Acton Institute Powerblog

Entrepreneurship in theological perspective: creative and innovative

(Photo credit: Steve Corey. CC BY-ND 2.0.)

What distinguishes something that is truly creative from something that is simply innovative? And how do we value and prioritize one or the other? In a recent study, “Creativity, Innovation, and the Historicity of Entrepreneurship,” Victor Claar and I attempt to disambiguate what we call “creative entrepreneurship” from “innovative entrepreneurship.”

We describe creative entrepreneurship (or creativity more generally) as “what human beings do in connection with the fundamental givenness of things.” There are possibilities inherent in the created order on the basis of what God has created. Creativity is in this way related to ontology; it depends on the being of what has been given to us to use and discover in the created order.

This is distinct (although not unrelated) to what we call “innovative entrepreneurship” (or innovation more generally), which can be understood as “a phenomenon related to the historical progress of humankind.” That is, “Innovation is what human beings discover on the basis of what has already been discovered.”

In some sense, any new thing has elements of both of these dimensions, so there is some judgment as to whether something is more or less radically new. But it is also the case that our policy and cultural expectations and norms can privilege one over the other. A more conservative or traditionally oriented society will favor incremental changes and innovations rather than radically new and creatively destructive inventions.

In our study, published in the Journal of Entrepreneurship and Public Policy, we point to some concrete examples of creative and innovative entrepreneurship, even as we argue that “creativity, considered as what human beings create on the basis of what exists, leads to innovation, understood as what humans create on the basis of what others have created.”

Once you have this basic distinction in your conceptual toolkit, you begin to see more and more examples of it. For instance, the document “Vocation of the Business Leader: A Reflection,” published by the Vatican’s Dicastery for Promoting Integral Human Development, notes, “Successful businesses identify and seek to address genuine human needs at a superior level of excellence using a great deal of innovation, creativity and initiative.” The text goes on to refer to a distinction that basically agrees with our perspective of creativity and innovation.

Good business leaders “produce what has been produced before but often – as in the arenas of medicine, communication, credit, food production, energy, and welfare provision – they invent entirely new ways of meeting human needs.” So, while good business leaders embody creativity in this sense, they also are innovative, in that they “incrementally improve their products and services, which, where they are genuinely good, improve the quality of people’s lives.”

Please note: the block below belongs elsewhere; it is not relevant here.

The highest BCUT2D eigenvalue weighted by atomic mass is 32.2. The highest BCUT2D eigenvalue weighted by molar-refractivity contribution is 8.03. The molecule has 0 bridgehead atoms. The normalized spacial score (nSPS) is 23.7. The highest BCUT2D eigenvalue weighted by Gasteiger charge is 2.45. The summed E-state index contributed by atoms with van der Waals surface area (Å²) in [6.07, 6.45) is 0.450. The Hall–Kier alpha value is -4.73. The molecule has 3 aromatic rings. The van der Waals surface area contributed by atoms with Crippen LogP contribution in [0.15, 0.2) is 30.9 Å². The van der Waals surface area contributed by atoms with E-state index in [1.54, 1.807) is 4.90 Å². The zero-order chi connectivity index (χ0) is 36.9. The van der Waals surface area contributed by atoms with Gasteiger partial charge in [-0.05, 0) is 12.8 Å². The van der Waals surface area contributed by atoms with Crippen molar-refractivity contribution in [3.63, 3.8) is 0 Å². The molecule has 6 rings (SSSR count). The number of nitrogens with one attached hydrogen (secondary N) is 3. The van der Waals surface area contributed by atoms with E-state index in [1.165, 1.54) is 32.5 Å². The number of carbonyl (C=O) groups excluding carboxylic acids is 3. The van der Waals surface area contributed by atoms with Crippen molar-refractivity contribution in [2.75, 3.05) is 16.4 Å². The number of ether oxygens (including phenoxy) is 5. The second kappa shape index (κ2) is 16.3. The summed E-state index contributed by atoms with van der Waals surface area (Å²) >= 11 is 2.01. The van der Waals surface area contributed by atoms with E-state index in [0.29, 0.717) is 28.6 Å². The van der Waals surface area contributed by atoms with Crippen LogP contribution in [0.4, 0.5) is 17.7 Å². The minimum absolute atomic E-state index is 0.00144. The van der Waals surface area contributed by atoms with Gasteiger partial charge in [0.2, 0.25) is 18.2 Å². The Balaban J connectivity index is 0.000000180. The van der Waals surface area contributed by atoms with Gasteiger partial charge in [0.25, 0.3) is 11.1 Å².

In this way, a fuller understanding of entrepreneurship requires a theological perspective, which sees what human beings do as fundamentally and unavoidably derivative of what God has first done, whether more generally in terms of creation or more specifically in terms of love and redemption. The Dutch Reformed theologian Abraham Kuyper speaks of artists in a way that can be applied as well to entrepreneurship in the economic realm:

The artist has a trained eye, able to see what you do not see. He has a more fertile imagination and captures in the mirror of that imagination the things that escape your notice. He sees more; he sees with greater depth and greater accuracy; he sees things in relationship to each other. In addition, he is sensitive to pleasant impressions and is able to objectify those impressions in a way that nature does not provide, yet in a way that allows you, with your weaker and less developed eye, to enjoy similar impressions.

Likewise, the entrepreneur has an eye for discovery of new things that previously had only been latent in the created order, lying dormant and awaiting human application. And all of this depends primarily and foundationally on what God, the origin and source of all good gifts, has already done and is doing.

Jordan J. Ballor

Jordan J. Ballor (Dr. theol., University of Zurich; Ph.D., Calvin Theological Seminary) is a senior research fellow and director of publishing at the Acton Institute for the Study of Religion & Liberty. He is also a postdoctoral researcher in theology and economics at the VU University Amsterdam as part of the "What Good Markets Are Good For" project. He is author of Get Your Hands Dirty: Essays on Christian Social Thought (and Action) (Wipf & Stock, 2013), Covenant, Causality, and Law: A Study in the Theology of Wolfgang Musculus (Vandenhoeck & Ruprecht, 2012) and Ecumenical Babel: Confusing Economic Ideology and the Church's Social Witness (Christian's Library Press, 2010), as well as editor of numerous works, including Abraham Kuyper Collected Works in Public Theology. Jordan is also associate director of the Junius Institute for Digital Reformation Research at Calvin Theological Seminary.